Dinosaurs once roamed the Earth. Then came prog rock, as this partial but pleasing account of the love-it-or-hate-it genre chronicles.
As Washington Post reporter Weigel cheerfully admits, professing a love for progressive rock—that sometimes-pretentious, sometimes-endless blend of rock, classical, and jazz forms whose chief premise would seem to be an absence of any discernible African-American influence—can quickly get a person branded as a dweeb. Indeed, as the narrative opens, the author is among “the most uncool people in Miami,” preparing to climb aboard a cruise ship with “the living gods of progressive rock,” namely mostly old men with what rock writer John Strausbaugh uncharitably called “melting cheese faces.” They are also mostly British, and Weigel does a good job of describing what happened to American rock when it fell into the hands of the British kids in orchestra, filtered by way of psychedelic rock and its “simple formula” of guitar, drums, bass, vocals, and keyboard. By 1969, bands like Yes, Emerson, Lake and Palmer, and King Crimson were beginning to come together, forming a distinct genre marked by compositional complexity and odd time signatures. Some of Weigel’s roster is debatable—purists may argue about including Jethro Tull in the annals of prog, since Tull was really a blues band to which something strange happened along the way—and it’s a little light on the Canterbury scene, but the author ably captures the ambition of rock nerds who, as Yes singer Jon Anderson put it, saw “the possibility of rock music…really developing into a higher art form.” Points and plaudits are due for enlisting Rush, too, and for including the yobbos of Marillion, one of whose fans Weigel credits with inventing crowdfunding in the service of reviving a genre nearly killed off by prog-hating punk in the 1970s.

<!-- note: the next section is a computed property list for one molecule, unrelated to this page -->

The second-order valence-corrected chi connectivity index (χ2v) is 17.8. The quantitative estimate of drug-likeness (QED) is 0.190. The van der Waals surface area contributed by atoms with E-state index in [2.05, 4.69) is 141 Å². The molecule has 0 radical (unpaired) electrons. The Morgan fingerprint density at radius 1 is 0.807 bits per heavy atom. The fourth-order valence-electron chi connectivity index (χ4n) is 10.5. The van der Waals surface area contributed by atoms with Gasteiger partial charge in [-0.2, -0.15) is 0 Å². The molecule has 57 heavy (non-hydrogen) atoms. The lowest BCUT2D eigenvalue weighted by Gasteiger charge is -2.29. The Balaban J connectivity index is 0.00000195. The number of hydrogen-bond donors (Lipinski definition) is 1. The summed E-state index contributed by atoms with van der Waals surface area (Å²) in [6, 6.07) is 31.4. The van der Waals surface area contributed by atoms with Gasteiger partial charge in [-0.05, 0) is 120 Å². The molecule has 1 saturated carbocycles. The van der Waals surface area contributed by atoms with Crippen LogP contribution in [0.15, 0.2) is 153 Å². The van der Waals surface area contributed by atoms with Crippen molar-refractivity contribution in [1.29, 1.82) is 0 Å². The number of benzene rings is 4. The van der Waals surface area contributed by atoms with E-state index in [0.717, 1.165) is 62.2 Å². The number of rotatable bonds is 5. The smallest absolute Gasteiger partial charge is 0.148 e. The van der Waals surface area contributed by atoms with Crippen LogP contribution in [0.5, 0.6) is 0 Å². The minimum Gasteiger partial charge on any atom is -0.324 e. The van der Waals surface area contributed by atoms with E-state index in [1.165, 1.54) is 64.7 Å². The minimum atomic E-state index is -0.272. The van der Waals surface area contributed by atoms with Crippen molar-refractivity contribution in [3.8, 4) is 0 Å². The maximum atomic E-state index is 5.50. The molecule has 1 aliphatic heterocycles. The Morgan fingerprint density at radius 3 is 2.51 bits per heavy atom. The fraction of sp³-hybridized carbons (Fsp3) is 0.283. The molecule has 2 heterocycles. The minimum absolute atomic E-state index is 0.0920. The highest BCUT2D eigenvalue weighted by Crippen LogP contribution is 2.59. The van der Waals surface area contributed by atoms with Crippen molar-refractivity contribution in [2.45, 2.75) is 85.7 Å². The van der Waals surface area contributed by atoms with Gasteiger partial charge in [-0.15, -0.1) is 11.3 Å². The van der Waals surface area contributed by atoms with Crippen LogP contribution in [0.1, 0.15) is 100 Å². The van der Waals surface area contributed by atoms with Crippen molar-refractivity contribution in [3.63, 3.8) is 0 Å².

Prog fans will take to this book like Keith Emerson to an upside-down Hammond.